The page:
One More Prison Is the Final Solution Says National

The Party that is saying it has answers to criminal offending has come up with a new prison and boot camps as its solution. Ngawha prison, a 400 bed facility cost $137 million to build. The cost of running it is high. In the last five years three other prisons have been constructed or are underway. How is National going to pay for this new prison, let alone the existing prisons, when it is also offering further tax cuts? Does that mean that the very social and educational programmes aimed at the youth at risk who become tomorrow’s offenders and fill our jails will be cut? And why are boot camps proposed when the evidence is that they do not cut youth offending and are worse than useless. Analysis also shows that prisons are only a small part of the jigsaw puzzle. Those inside cannot commit crimes but they had to commit the crime to get there in the first place. Prisons have a limited deterrence effect.

Prisons most important role is containing those who are dangerous to society. But so far, no matter what the length of the sentence prisons don’t prevent a high recidivism rate nor overcome enough of the drug, alcohol and low-skill levels of most inmates.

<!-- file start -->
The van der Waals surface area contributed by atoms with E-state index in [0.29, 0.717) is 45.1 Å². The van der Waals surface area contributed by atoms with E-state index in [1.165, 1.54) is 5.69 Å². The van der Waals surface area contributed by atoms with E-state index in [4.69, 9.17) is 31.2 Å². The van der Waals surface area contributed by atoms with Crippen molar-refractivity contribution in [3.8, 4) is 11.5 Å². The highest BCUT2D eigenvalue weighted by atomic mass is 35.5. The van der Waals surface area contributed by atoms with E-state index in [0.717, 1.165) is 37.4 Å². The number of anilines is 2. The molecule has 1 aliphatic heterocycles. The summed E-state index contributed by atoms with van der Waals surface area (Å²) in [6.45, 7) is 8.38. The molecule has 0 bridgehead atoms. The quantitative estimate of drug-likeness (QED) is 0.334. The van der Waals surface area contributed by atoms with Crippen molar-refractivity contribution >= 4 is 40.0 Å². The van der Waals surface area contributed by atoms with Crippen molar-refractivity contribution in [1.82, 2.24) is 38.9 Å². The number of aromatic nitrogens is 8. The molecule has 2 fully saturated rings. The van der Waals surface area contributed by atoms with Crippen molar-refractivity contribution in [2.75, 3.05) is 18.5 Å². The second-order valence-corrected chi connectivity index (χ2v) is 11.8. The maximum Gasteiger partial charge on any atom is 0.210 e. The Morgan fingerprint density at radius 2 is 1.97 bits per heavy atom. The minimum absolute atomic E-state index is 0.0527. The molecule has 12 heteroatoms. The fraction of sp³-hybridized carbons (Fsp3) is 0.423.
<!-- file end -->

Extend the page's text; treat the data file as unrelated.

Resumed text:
What does work?

New Zealand and international analysis shows that intervention with the very young at- risk is the most effective policy to prevent offending. Wrap- Around -Programmes with at-risk five year olds, which also deal with the family problems, cost $5000, on average, per child and are 80 percent effective in preventing later offending. The same approach with 17 or 18 year old is $20,000 but with only a 20 percent success rate. Early intervention works. The average inmate in New Zealand is in his twenties, has severe alcohol and other drug dependencies, illiterate or semi-illiterate, no work skills and comes from a dysfunctional family with a high familiarity with violence as a daily occurrence. They often have mental illnesses and depression is common. Of course we need adequate police and prison space. But if the health system only built more and more hospitals to deal with heart disease, diabetes and obesity and did not heavily invest in prevention the public would be marching, and voting, to demand that investment.

www.corrections.govt.nz/AboutTime

Progressive Policy

The Progressive Party has advised Laura that it does not want to attend her celebrity occasions with SST. Instead Progressive will release policy which supports adequate police numbers and sufficient prison space to house those dangerous to society. However Progressive will promote effective intervention programmes, the earlier the better, , control on the use of alcohol, illegal drug prevention, economic development and full employment, free education and health care, adequate and affordable housing, cultural, sporting and cultural promotion.


ENDS


Authorised by Phil Clearwater, 5 Sherwood Lane, Christchurch.